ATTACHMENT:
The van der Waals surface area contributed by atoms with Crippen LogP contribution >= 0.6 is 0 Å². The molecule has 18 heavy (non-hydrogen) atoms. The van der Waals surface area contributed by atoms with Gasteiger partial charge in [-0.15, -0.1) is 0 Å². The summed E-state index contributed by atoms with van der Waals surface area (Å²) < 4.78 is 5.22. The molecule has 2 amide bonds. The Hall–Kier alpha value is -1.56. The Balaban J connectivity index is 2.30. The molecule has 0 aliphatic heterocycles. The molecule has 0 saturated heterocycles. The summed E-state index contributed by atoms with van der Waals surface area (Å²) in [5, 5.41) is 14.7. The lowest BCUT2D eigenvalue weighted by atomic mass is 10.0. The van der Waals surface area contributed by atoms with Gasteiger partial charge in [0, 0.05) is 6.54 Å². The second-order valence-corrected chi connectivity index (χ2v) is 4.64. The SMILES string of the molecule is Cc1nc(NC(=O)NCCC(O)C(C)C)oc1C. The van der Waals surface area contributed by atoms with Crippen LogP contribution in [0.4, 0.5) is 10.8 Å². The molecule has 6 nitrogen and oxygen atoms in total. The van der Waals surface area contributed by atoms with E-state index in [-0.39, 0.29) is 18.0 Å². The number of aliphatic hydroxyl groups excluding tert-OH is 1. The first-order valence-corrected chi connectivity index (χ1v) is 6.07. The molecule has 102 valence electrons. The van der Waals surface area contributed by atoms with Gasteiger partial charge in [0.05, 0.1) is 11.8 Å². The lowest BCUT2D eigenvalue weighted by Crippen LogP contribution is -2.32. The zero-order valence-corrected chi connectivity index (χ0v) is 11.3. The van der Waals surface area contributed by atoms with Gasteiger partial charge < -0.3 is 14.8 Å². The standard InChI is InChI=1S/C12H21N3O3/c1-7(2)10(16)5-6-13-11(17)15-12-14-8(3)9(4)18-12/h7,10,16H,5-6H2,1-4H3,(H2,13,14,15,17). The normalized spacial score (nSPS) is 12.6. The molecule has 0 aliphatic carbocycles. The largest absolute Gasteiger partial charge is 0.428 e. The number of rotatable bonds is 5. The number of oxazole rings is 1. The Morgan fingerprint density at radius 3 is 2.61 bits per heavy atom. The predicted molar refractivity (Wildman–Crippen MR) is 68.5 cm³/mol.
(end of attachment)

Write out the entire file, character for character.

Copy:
The van der Waals surface area contributed by atoms with Crippen LogP contribution >= 0.6 is 0 Å². The molecule has 18 heavy (non-hydrogen) atoms. The van der Waals surface area contributed by atoms with Gasteiger partial charge in [-0.15, -0.1) is 0 Å². The summed E-state index contributed by atoms with van der Waals surface area (Å²) < 4.78 is 5.22. The molecule has 2 amide bonds. The Hall–Kier alpha value is -1.56. The Balaban J connectivity index is 2.30. The molecule has 0 aliphatic heterocycles. The molecule has 0 saturated heterocycles. The summed E-state index contributed by atoms with van der Waals surface area (Å²) in [5, 5.41) is 14.7. The lowest BCUT2D eigenvalue weighted by atomic mass is 10.0. The van der Waals surface area contributed by atoms with Gasteiger partial charge in [0, 0.05) is 6.54 Å². The second-order valence-corrected chi connectivity index (χ2v) is 4.64. The SMILES string of the molecule is Cc1nc(NC(=O)NCCC(O)C(C)C)oc1C. The van der Waals surface area contributed by atoms with Crippen LogP contribution in [0.4, 0.5) is 10.8 Å². The molecule has 6 nitrogen and oxygen atoms in total. The van der Waals surface area contributed by atoms with E-state index in [-0.39, 0.29) is 18.0 Å². The number of aliphatic hydroxyl groups excluding tert-OH is 1. The first-order valence-corrected chi connectivity index (χ1v) is 6.07. The molecule has 102 valence electrons. The van der Waals surface area contributed by atoms with Gasteiger partial charge in [0.05, 0.1) is 11.8 Å². The lowest BCUT2D eigenvalue weighted by Crippen LogP contribution is -2.32. The zero-order valence-corrected chi connectivity index (χ0v) is 11.3. The van der Waals surface area contributed by atoms with Gasteiger partial charge < -0.3 is 14.8 Å². The standard InChI is InChI=1S/C12H21N3O3/c1-7(2)10(16)5-6-13-11(17)15-12-14-8(3)9(4)18-12/h7,10,16H,5-6H2,1-4H3,(H2,13,14,15,17). The normalized spacial score (nSPS) is 12.6. The molecule has 0 aliphatic carbocycles. The largest absolute Gasteiger partial charge is 0.428 e. The number of rotatable bonds is 5. The number of oxazole rings is 1. The Morgan fingerprint density at radius 3 is 2.61 bits per heavy atom. The predicted molar refractivity (Wildman–Crippen MR) is 68.5 cm³/mol.